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Did personal finance site Mint.com cave to investor pressure when it sold to Intuit for $170 million? 37signal founder Jason Fried assumes so, and penned a rant on the company’s blog explaining why the sale “really pissed me off.”Why should I care? Because I think it’s indicative of a VC-induced cancer that’s infecting our industry and killing off the next generation. I don’t know the full backstory, but I’d bet this sale was encouraged by a Mint investor.
Here’s a fresh new company that was gunning for an ageing incumbent. And not only gunning, but gaining. They had a great product, great design, and great potential. They were growing rapidly and figured out the revenue game. They were on their way to redefining an industry — one that was left for dead by the current custodians.
They were everything their main competitor, Intuit, was not. While Mint was inventing, Intuit was out of it. People used Quickbooks/Quicken out of habit and legacy. People used Mint because they loved it. Intuit was disgruntled, Mint was disruptive.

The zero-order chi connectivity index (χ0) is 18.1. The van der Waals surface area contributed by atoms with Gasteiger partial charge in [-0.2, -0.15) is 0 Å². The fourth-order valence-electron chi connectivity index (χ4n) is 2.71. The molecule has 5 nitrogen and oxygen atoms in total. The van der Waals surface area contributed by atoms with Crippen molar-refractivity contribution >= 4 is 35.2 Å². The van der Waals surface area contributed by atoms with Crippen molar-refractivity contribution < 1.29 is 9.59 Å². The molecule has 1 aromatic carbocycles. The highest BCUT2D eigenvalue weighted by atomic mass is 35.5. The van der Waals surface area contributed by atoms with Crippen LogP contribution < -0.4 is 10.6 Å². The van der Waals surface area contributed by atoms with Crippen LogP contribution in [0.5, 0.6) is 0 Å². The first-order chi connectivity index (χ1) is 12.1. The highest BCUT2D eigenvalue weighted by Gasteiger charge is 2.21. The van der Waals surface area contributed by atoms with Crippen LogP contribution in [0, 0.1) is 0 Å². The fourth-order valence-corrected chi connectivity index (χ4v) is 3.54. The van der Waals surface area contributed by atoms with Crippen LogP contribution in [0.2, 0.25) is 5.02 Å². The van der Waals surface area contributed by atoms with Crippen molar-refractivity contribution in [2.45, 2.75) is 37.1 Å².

But here’s what happened: Intuit, last decade’s leader in personal finance, just became the next decade’s leader in personal finance. Mint had their number, but they sold it for $170 million. A big payday for sure, and if that was their two-year goal then they nailed it, but I can’t believe that was the point behind Mint. It had too much potential.
Mint was a key leader of the next generation of game changers. And now it’s property of Intuit — the poster-child for the last generation. What a loss. Is that the best the next generation can do? Become part of the old generation? How about kicking the shit out of the old guys? What ever happened to that?
Most of the commenters on the 37signals blog agree with Jason’s take, writing things like, “this is a really really good post,” but there were a couple interesting rebuttals.
One was from Union Square Ventures partner Fred Wilson:
I agree with you that the objective should be to build a great independent company. I said so much in “number 2” in my 10 characteristics post.
But I would bet the VCs did not push this. I am a VC and i’ve been one for 26 years now. I have never forced an entrepreneur to sell their company if it was succeeding, and clearly Mint was.
This smells to me of a young founder facing the prospect of making enough money at an early age that their life will be changed forever and not being able to resist it.
That’s why Joshua Schachter sold delicious (bad move) and why Stuart and Caterina sold flickr (another bad move). I can go on and on, but you get the point.
I could be wrong, but that is how I read the news when i saw it.
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